I’m standing on 1,000,000 lives. - Where Points Don’t Matter and Everybody Dies at Least Once

Yuusuke Yotsuna has a hard past and a formidable future. After moving to Tokyo, and its cold, uncaring crowds, time has stopped still for him. He goes to school, doesn’t speak with others, and goes home. Until one day, something happens.

After school, Yuusuke is cleaning the blackboard until he and two other girls from his class are transported to another world. Immediately, Yuusuke receives new member instructions and a quest from someone called Game Master. Game Master, it seems, will send Yuuskuke and his new party members home once they complete the quest they are given. According to Game Master, they will amass ten players and complete ten quests. At this point, Yuusuke learns that he is the new player for quest number three. He rolls for a character to help his party fight and gets… *drumroll, please* … a farmer.

Why You’ll Love It

An Unusual Premise

I’m Standing on 1,000,000 lives has many commonly seen characteristics of isekai (transported-to-another-world) anime involving video games. This anime makes a fundamental difference, though, in that it has some unusual consequences.

In almost all isekai video game anime, the consequences take one of two paths. A character can either be killed and come back, or they lose their video game life and die in the real world. In 100-man no Inochi, if someone dies, they resurrect after a timer counts down. But if everyone dies? They all die for real. This twist causes characters to behave in some unusual ways that are usually meant to be teamwork.

Such an Unlikable Center of this Harem

Nobody in the story seems to absorb what it means for a person’s own death to be meaningless like Yuusuke does. It takes Yuusuke no time at all to realize he finds his life value is nothing to him. He resurrects in a matter of seconds, and so long as someone is alive, what’s it to him if he dies again?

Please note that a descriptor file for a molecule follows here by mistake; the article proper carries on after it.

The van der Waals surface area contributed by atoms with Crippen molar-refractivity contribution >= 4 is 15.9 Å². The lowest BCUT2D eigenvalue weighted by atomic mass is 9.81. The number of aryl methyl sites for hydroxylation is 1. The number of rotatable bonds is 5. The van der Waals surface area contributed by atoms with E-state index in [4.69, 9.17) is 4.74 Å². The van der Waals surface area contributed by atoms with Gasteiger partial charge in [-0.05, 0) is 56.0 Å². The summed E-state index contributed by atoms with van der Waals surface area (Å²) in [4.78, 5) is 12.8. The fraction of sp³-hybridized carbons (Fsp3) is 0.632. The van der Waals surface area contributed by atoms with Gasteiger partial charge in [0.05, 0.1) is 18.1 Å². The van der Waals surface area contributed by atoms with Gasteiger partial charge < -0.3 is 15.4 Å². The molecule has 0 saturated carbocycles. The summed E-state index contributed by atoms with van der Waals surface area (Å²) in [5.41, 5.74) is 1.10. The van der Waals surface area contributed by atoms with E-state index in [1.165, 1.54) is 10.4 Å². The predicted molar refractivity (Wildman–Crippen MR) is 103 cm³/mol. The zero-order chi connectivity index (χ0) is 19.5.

Though realizing it sparks some moments of bravery, this type of thinking makes him an efficient and unlikable person to the rest of his party. When his comrades are in danger, Yuusuke considers whether it is “worth” saving them, rather than jump into action because he is even a little bothered. Especially for the usually invalid Kusue. She is too sick to do much in the real world and thus places great value on using her strength to protect others. Yuusuke puts himself first again and again. He is right at the center of a harem, but just so difficult to like!

A Dark Future and Mystery

While the current tasks have only just been enough for our heroes to handle, something genuinely terrifying lays ahead. Yuusuke learns that after his death-ridden and violent quests, the “after” of the ten quests is a grim scene. Yuusuke and the other nine heroes will find themselves up against their video game’s big boss… in their world. Is there any amount of fighting and dying that can give these heroes a chance? We can assume that their video game resurrection should no longer be tested.

Beyond all of this chaos, the characters keep asking the same questions. Why are we here? Where and WHEN are we? And who wanted this for us? Through diligence and a rare opportunity, Yuusuke and his party are starting to learn more. If you like shounen anime, with a theme of mystery, this is for you.


Final Thoughts

100-man no Inochi has so far been a collection of an unlikely group of students who have been transported to a world where the lines between reality and fiction are not so clear. With fight scenes that are not for children, this shounen harem asks its characters to grow in ways they never expected. It also asks, very directly, what it means to save a life.

With an indication of an ominous future, the stakes are high. What are you looking forward to most about the upcoming episodes? Is it the unfinished harem recipe? The next boss-monsters and fight scenes? Let us know in the comments!

by Mool Basil